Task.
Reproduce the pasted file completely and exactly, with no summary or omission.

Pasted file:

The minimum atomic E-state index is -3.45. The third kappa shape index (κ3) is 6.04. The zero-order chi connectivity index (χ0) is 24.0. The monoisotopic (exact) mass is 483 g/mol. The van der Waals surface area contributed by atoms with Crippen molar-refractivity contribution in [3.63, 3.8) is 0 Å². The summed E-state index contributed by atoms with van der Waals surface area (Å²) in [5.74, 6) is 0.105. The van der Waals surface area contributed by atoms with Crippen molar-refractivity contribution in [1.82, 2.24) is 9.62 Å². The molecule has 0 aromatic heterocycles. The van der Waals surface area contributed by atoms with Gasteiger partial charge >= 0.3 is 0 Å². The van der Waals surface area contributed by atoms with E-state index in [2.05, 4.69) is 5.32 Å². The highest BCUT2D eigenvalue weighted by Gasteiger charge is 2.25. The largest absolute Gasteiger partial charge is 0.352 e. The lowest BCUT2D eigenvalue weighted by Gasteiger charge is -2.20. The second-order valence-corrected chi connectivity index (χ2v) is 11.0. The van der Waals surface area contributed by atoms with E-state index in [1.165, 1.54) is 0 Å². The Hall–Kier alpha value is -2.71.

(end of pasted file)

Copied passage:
The minimum atomic E-state index is -3.45. The third kappa shape index (κ3) is 6.04. The zero-order chi connectivity index (χ0) is 24.0. The monoisotopic (exact) mass is 483 g/mol. The van der Waals surface area contributed by atoms with Crippen molar-refractivity contribution in [3.63, 3.8) is 0 Å². The summed E-state index contributed by atoms with van der Waals surface area (Å²) in [5.74, 6) is 0.105. The van der Waals surface area contributed by atoms with Crippen molar-refractivity contribution in [1.82, 2.24) is 9.62 Å². The molecule has 0 aromatic heterocycles. The van der Waals surface area contributed by atoms with Gasteiger partial charge >= 0.3 is 0 Å². The van der Waals surface area contributed by atoms with E-state index in [2.05, 4.69) is 5.32 Å². The highest BCUT2D eigenvalue weighted by Gasteiger charge is 2.25. The largest absolute Gasteiger partial charge is 0.352 e. The lowest BCUT2D eigenvalue weighted by Gasteiger charge is -2.20. The second-order valence-corrected chi connectivity index (χ2v) is 11.0. The van der Waals surface area contributed by atoms with E-state index in [1.165, 1.54) is 0 Å². The Hall–Kier alpha value is -2.71.